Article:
It is numbingly cold

It is numbingly cold and once again the snow ploughs are out in much of Greece. The only drifts of white stuff we are experiencing here on Symi however are almond petals. It looks as though we will have a good crop this year - if our furry friends don't get there first!

The number of poles stacked on the road out of town does not seem to be diminishing and the men from DEH are still hard at work. OTE, the telephone company, has a work crew beavering away too and the cables are being replaced around Chorio. And there is a municipal team busy digging ditches and laying pipes around the harbour. We don't save ALL the work for the tourist season...!

The group of Afghan refugees that has been in quarantine in the old school house in Pedi for a week (see out and about picture) was transferred to the police station today. All refugees now have to be quarantined for 7 days, the incubation period for bird flu, as they have all come through Turkey. Regular readers of the Symi Visitor will be aware that Symi, being a border island, is a regular dropping off point for people-traffickers and many refugees land on our shores. The fortunate ones arrive alive but as the traffickers take advantage of winter storms when there is no shipping, and really have no interest in whether these people survive or not as long as the required sum has changed hands, Symi is no stranger to tragedy on her shores either. A bleak and miserable business, particularly as almost all of them will be deported eventually and will have made the journey in vain.

On a more cheerful note, it's St Valentine's Day and although he isn't an Orthodox saint he is gaining something of a following in Greece these days. To celebrate we sent Klianthi from the Symi Visitor office out with the camera to take some new out and about photographs for you. (Which will appear on the site tomorrow! Mike)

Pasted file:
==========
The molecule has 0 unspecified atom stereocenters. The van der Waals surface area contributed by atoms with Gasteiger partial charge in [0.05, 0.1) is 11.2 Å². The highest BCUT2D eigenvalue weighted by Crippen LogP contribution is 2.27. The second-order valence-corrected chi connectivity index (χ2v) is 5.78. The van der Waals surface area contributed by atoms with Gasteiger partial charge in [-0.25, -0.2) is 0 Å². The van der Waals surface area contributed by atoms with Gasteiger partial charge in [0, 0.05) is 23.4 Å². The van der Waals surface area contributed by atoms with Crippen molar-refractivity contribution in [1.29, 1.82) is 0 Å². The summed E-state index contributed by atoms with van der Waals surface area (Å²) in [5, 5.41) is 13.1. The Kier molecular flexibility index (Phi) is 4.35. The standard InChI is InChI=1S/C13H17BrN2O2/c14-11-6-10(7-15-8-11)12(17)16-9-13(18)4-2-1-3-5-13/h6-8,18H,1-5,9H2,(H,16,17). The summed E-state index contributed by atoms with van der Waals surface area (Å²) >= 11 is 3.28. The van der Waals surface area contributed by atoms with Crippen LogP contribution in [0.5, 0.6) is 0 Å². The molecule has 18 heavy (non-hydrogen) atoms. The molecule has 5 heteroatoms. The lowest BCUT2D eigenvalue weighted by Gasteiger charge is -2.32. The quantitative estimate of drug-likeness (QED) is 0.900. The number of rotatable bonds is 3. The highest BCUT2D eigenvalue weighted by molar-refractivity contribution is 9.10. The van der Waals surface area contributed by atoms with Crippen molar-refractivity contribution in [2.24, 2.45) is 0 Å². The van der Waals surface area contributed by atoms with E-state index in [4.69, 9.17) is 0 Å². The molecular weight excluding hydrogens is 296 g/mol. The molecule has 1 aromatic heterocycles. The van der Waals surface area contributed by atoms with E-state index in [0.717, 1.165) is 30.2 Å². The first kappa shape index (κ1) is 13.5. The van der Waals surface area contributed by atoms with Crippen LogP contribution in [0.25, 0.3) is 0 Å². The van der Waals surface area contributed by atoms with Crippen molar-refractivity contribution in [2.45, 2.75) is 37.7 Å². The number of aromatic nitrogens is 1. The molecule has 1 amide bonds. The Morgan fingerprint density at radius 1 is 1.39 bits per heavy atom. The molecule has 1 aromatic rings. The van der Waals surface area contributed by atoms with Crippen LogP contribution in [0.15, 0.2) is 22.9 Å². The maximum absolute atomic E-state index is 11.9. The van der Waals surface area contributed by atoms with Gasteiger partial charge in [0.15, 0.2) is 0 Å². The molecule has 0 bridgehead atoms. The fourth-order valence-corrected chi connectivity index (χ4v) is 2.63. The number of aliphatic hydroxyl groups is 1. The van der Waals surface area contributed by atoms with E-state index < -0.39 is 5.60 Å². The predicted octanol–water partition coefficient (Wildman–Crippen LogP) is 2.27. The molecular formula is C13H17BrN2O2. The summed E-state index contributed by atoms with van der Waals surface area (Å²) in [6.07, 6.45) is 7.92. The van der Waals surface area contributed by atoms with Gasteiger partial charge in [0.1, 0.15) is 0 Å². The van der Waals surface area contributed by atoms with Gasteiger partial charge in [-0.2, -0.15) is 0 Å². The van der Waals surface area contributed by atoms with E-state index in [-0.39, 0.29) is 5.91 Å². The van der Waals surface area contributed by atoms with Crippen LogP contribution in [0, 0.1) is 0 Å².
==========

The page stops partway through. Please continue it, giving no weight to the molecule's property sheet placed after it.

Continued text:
Have a good week!


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About this Blog

I sailed into Panormitis Bay, Symi, by chance one windy July day in 1993 and have been here ever since. The locals tell me that this is one of the miracles of St Michael of Panormitis. A BA graduate with majors in English, Philosophy and Classical Civilisation, the idea of living in what is to all intents and purposes an archaeological site appeals to me. Not as small as Kastellorizo, not as touristy as Rhodes, Symi is just the right size. I live on a small holding which my husband and I have reclaimed from a ruin of over-grazing and neglect and turned into a small oasis over the course of the past 22 years. I also work part-time for Symi Visitor Accommodation, helping independent travellers discover and enjoy Symi's simple pleasures for themselves.

This page is kindly sponsored by Wendy Wilcox, Symi Visitor Accommodation.

Adriana Shum

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